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investor clinic

In a recent column on tax-loss selling, you wrote: “When you sell a stock for a loss, you must wait at least 30 days before you repurchase it. Otherwise, it will be considered a ‘superficial loss’ and you won’t be able to use it to offset capital gains.” Is that 30 business days or 30 calendar days? And can I avoid the superficial loss rule by buying more of the same stock before selling the loser (instead of after) to maintain my position?

To claim the loss for tax purposes, you must wait until at least 30 calendar days have passed before repurchasing the security. And, no, you can’t get around the rule in the way you suggested. That’s because the restriction on purchasing the same security also applies to the 30 days prior to the sale.

Can I claim losses on a stock that went to zero, even though I didn’t actually sell it because it’s been de-listed?

Yes. According to the Income Tax Act, you may be able to claim a capital loss if one of the following conditions is met:

  • The company went bankrupt during the year;
  • The company is insolvent and subject to a “winding-up order”;
  • The company is insolvent; it no longer carries on business; the fair market value of the shares is nil; and “it is reasonable to expect that the corporation will be dissolved or wound up and will not commence to carry on business.”

According to, in such cases, you should submit a signed letter to the Canada Revenue Agency stating that you want Subsection 50(1) of the Income Tax Act to apply to your shares.

Alternatively, contact your broker and ask whether it can help you dispose of your shares. Brokers will often “buy” worthless shares at a price of zero, allowing you to realize the loss for tax purposes and offset your capital gains.

I am a buy-and-hold dividend investor. I use my broker’s dividend reinvestment plan [DRIP] for certain stocks, but because I can only purchase whole shares some idle cash inevitably builds up. Also, some stocks are not eligible for a DRIP. How do you deal with small amounts of cash – say a few hundred dollars here and there – that accumulate in an account? I hate watching my money do nothing.

One solution, which I use myself, is to buy a low-cost index mutual fund that a) has a low initial purchase minimum and b) allows for small continuing contributions. In my case, the initial purchase minimum is $500 and subsequent contributions can be as low as $50. You can then use the mutual fund to soak up small amounts of cash. Check with your financial institution to see what index-fund options are available, and look for a fund with a management-expense ratio (MER) of less than 1 per cent. When small amounts of cash are involved, making regular contributions to a mutual fund is preferable to buying shares of individual stocks because you’ll avoid paying commission costs on every purchase. Yes, you’ll pay the fund’s MER, but when your mutual fund grows to, say, a few thousand dollars in value, you can sell a portion of your units and redeploy the cash into an individual stock to keep your investing costs down. Another option is to park your idle cash in a high interest savings account offered by your broker. These accounts typically trade like mutual funds and are a great way to earn a steady – albeit small – return on your cash.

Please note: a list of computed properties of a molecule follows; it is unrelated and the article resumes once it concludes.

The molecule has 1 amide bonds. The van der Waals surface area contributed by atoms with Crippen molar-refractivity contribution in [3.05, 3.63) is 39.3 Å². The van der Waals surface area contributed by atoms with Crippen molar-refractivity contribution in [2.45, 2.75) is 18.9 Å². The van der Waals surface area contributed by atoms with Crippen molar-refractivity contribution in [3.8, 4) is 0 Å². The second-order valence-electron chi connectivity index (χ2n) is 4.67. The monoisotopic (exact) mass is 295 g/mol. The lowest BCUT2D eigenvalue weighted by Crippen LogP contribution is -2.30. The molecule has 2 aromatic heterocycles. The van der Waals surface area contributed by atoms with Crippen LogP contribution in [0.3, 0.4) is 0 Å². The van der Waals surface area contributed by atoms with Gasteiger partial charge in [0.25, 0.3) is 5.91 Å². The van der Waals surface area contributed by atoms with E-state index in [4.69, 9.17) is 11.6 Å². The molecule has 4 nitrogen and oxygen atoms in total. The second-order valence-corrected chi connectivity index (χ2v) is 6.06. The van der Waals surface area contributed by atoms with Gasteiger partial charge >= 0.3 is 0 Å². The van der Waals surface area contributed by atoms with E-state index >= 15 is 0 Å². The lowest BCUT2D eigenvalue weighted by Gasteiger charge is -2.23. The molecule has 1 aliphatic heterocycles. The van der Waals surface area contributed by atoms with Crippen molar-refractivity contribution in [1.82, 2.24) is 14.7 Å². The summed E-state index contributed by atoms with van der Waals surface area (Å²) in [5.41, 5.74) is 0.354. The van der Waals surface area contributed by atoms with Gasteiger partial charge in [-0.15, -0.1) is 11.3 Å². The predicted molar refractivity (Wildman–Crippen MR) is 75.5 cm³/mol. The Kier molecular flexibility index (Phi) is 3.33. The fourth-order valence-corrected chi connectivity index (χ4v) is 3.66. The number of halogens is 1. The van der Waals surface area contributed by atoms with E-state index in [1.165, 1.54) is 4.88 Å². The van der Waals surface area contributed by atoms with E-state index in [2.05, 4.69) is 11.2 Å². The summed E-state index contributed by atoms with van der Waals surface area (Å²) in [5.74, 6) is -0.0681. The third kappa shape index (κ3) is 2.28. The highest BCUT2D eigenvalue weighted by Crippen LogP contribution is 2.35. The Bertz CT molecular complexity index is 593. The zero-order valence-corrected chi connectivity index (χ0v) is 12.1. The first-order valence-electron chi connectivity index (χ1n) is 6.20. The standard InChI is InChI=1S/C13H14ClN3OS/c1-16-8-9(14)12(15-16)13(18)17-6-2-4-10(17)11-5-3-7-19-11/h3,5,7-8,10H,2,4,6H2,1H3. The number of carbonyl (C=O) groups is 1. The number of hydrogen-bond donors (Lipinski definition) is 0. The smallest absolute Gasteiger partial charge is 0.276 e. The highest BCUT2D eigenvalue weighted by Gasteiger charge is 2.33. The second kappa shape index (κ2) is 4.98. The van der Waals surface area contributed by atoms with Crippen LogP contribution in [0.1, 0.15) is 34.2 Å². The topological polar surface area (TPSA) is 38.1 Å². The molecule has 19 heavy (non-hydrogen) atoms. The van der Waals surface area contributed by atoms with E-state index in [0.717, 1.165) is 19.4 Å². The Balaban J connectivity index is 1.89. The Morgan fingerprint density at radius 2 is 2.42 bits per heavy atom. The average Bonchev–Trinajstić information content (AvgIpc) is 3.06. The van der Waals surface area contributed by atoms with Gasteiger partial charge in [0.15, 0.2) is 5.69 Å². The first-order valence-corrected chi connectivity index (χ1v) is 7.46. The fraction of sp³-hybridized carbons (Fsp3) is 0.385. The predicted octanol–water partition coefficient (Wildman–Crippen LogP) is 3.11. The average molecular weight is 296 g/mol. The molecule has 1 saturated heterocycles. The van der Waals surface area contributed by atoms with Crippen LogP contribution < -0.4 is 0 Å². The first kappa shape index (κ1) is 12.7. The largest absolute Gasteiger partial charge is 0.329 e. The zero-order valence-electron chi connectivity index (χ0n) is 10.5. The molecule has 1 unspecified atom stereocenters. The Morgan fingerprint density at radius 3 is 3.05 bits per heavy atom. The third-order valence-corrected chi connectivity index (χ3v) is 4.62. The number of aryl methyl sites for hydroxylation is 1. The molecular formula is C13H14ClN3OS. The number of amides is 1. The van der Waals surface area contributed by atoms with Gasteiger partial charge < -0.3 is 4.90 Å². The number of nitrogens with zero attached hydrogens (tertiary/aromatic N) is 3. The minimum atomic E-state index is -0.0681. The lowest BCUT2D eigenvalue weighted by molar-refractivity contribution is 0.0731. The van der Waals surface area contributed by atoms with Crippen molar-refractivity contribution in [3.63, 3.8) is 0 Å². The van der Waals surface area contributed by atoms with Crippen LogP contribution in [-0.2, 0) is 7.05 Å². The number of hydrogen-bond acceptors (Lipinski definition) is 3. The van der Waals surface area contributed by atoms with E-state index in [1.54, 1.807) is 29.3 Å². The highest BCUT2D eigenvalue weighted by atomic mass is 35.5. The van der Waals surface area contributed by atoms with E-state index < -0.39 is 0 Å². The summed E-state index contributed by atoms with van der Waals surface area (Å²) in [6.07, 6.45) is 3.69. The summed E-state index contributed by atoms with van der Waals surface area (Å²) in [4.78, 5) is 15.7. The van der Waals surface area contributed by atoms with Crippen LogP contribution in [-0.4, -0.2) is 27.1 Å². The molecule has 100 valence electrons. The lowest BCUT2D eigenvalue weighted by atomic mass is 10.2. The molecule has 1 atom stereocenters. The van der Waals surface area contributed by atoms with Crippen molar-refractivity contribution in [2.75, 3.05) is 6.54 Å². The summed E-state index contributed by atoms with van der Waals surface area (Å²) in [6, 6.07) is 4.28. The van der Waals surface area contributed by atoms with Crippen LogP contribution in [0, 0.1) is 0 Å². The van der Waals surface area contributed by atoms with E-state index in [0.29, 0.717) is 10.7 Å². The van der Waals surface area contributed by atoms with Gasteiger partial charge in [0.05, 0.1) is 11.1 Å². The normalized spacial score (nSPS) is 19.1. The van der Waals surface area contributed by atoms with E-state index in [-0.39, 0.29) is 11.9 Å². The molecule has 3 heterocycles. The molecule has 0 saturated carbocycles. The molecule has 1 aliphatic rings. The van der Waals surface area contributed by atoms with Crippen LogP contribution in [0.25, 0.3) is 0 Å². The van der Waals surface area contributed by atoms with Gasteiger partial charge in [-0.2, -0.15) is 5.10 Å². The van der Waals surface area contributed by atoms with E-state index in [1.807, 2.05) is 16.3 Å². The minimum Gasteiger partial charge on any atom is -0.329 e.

Can you explain what is meant by “forward” and “trailing” dividend yield? I have looked in a few investment books and I can’t find a written description of either.

The most common way to report a stock’s dividend yield is on a “forward” basis. This method projects total dividend payments over the next 12 months based on the latest dividend, then divides that sum by the current share price. For example, Bank of Montreal’s most recent quarterly dividend – which was declared on Aug. 27 and is payable on Nov. 26 – was for $1.03 a share. Assuming the dividend continues at that rate for four quarters, the total annualized dividend would be $4.12 and BMO’s yield would be about 4.1 per cent ($4.12 divided by BMO’s share price of $100.68). Keep in mind that a company could raise (or lower) its dividend over the next 12 months, so the forward yield won’t necessarily be the same as the actual yield an investor receives. The trailing dividend is the sum of dividends paid over the previous 12 months, divided by the current share price. It’s a backward-looking measure and therefore less useful than the forward yield, in my opinion.

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